Sunday, September 20, 2009

Cult Fiction and ON THE ROAD

It is a popular literary myth that Jack Kerouac holed up in his Manhattan apartment and wrote On the Road in three weeks while on stimulants. The true story of the novel's composition and publication is a further example of how cult fiction is often born in unusual ways. In reality, Kerouac wrote most of the novel in small notebooks over a span of seven years as he made road trips that would come to define, in large part, the Beat Generation. But this represents only the beginning of the novel’s long path to publication and success.

In 1957, Kerouac taped pieces of paper together, forming a continuous sheet one hundred and twenty feet long. Using the material from his many notebooks, he typed On the Road on what came to be called The Scroll. He used no margins or paragraph breaks. Before Viking Press would agree to publish the work, reformatted to regular textual convention, Kerouac was asked to delete passages deemed pornographic. He also gave several real-life characters fictional names and added new “literary” material, qualifying the book as semi-autobiographical.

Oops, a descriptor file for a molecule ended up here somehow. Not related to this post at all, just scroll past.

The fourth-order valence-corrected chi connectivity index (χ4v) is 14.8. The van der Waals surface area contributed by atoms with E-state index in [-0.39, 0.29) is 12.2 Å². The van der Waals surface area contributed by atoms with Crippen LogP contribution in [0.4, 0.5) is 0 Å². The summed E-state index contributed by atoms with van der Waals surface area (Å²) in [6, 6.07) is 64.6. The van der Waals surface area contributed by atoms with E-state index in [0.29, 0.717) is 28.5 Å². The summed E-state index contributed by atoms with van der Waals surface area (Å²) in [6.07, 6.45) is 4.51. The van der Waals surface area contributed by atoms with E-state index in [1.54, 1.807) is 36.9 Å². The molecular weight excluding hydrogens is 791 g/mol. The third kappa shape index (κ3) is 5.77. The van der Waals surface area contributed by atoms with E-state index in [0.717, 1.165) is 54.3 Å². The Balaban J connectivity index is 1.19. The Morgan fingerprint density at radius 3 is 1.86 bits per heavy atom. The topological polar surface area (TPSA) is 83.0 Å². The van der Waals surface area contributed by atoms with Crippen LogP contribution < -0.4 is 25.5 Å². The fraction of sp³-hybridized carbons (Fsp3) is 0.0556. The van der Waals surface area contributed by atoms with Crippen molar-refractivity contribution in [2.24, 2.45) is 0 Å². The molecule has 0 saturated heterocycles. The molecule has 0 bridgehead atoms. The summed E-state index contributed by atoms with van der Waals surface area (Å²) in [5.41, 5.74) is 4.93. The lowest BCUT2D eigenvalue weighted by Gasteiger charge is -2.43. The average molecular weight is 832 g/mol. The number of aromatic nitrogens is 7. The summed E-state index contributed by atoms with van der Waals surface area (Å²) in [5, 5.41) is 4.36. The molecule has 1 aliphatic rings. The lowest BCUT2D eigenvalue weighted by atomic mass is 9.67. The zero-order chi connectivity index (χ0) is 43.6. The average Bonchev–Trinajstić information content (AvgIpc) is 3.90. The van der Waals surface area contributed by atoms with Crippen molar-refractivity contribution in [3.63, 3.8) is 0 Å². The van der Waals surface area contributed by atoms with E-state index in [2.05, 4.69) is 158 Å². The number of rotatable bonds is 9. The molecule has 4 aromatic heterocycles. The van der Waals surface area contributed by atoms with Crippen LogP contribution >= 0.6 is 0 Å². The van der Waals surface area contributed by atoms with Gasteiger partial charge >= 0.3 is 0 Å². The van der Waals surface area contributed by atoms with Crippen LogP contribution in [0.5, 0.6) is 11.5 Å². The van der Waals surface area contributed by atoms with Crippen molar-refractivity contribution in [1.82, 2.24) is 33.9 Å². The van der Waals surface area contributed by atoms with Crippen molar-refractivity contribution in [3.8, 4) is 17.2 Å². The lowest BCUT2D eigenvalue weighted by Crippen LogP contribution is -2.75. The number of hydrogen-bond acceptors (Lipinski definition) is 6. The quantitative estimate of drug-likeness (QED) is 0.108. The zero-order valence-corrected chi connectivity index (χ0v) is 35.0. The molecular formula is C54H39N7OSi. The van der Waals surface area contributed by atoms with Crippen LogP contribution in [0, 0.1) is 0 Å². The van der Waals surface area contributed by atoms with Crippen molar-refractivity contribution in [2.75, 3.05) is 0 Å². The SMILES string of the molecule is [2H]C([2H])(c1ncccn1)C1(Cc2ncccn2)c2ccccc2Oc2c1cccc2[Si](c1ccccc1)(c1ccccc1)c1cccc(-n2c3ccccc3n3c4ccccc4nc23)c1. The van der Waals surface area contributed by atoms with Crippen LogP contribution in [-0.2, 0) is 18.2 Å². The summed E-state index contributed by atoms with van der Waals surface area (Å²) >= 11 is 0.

The book was published in 1957. In 2007, Viking Press released a more faithful copy of the work, titled On the Road: The Original Scroll. Only slight editing was applied. That The Scroll was then displayed in libraries in the United States and Europe is a testament to the cult status of On the Road.


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What Is Cult Fiction?
Is Cult Fiction the Same as Underground Fiction?
Cult Fiction and Genre
Cult Fiction and ON THE ROAD
Moby-Dick: The Ultimate Cult Novel
John Lennon and the Mercy Street Cafe: Cult Fiction in the Making?
The Next Wave of Cult Fiction
List of Cult Fiction Classics
Cult Fiction Websites
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